MORTGAGE NEWS: Interest rates fall close to zero

spanish mortgage interest rates

Another month, another fall in Eurozone base rates, reducing borrowing costs in Spain.

12-month Euribor – the rate used to calculate most mortgage repayments in Spain – fell to yet another historic low of 0.079 in November, a percentage decline of 38% in a month, and 76% in a year, reducing monthly mortgage repayments for many borrowers in Spain.

A typical borrower with an annually resetting 20-year mortgage of €120,000 will see mortgage payments fall by €13.45 per month, adding up to a saving of €161 per year.

Euribor has been below 1% since June 2012, but Euro interest rates were not always so low. Back in July 2008 they peaked at 5.393%, and in the decades before Spain joined the Euro, interest rates above 10% were common.

Eurozone interest rates are being driven down by the quantitative easing programme of the ECB, which is buying around €60 billion a month of public and private debt to try and stimulate the economy and inflation. The market expects this programme to continue, or even increase, setting the scene for even lower rates in future.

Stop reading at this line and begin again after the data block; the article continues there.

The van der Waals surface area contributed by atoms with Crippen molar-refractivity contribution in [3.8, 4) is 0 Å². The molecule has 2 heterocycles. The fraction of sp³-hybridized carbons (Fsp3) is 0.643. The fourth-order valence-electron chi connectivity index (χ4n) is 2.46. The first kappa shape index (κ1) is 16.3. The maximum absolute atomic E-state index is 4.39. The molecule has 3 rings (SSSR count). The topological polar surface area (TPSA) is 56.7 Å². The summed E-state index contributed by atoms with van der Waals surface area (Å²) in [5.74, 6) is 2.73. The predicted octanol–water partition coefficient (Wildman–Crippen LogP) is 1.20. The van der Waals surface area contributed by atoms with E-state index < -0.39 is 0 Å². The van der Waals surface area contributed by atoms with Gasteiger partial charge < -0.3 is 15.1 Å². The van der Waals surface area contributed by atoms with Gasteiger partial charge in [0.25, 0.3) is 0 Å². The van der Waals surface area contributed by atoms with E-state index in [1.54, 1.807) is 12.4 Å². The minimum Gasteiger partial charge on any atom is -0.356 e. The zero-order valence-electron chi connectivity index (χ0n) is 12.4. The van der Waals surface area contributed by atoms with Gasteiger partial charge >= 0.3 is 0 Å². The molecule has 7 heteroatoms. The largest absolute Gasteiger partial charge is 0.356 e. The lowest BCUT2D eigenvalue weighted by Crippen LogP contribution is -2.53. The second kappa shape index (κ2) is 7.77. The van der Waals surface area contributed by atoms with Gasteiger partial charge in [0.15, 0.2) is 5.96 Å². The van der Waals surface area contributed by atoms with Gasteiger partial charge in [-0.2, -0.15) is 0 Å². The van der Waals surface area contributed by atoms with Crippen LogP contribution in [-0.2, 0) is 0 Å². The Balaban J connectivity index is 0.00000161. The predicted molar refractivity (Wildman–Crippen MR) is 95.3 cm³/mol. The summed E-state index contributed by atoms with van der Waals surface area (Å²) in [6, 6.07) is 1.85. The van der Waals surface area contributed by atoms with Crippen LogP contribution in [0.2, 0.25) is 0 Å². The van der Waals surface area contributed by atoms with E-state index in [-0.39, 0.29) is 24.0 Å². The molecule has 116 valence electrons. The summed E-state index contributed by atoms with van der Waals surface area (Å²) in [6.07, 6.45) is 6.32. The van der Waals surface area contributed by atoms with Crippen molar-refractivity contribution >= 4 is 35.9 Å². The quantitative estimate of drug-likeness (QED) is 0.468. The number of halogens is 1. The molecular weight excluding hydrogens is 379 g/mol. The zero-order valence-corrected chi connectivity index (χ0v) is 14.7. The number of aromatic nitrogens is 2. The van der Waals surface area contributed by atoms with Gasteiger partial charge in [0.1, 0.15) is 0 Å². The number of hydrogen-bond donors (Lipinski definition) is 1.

With interest rates so low, some incredible fixed-rate deals are available below 3%, but Spanish borrowers largely ignore the lower risk of fixed rate deals for the cheaper repayments of variable rates in the short term. This fact could come back to haunt the Spanish housing market when interest rates start to rise, as they eventually must.

spanish mortgage interest rates



5 thoughts on “MORTGAGE NEWS: Interest rates fall close to zero”

  1. Guillermo Kerber

    Looking for a holiday apartment to buy for some years and now happy owner in Baix’ Emporda your articles and analysis have been very helpful Mr Stuecklin. Thanks a lot.
    G. Kerber & family

  2. Martin Sinclair

    Hi Mark

    I echo Gillermo’s sentiment above, very helpful articles and commentary, much appreciated.

    Regarding mortgage rates, are you able to shed any light on which banks are offering attractive fixed rates? (particularly to foreign buyers, EU citizens but resident outside of the EU) On a recent trip to Madrid we had meetings with several banks (BBVA, Ibercaja, La Caixa, Santander, Sabadell) and approached several others, but were only ever offered variable rate mortgages.

    Are fixed rates only available to residents? Have we missed something?



  3. Stewart

    Beware of “floor clauses” in your mortgage deeds. Spanish Banks are infamous for this. They are being taken to court daily but are still squirming out of things. A friend of mine sued his bank, eventually winning the case after 3 years of appeals only for the bank to recompense back 12 months.

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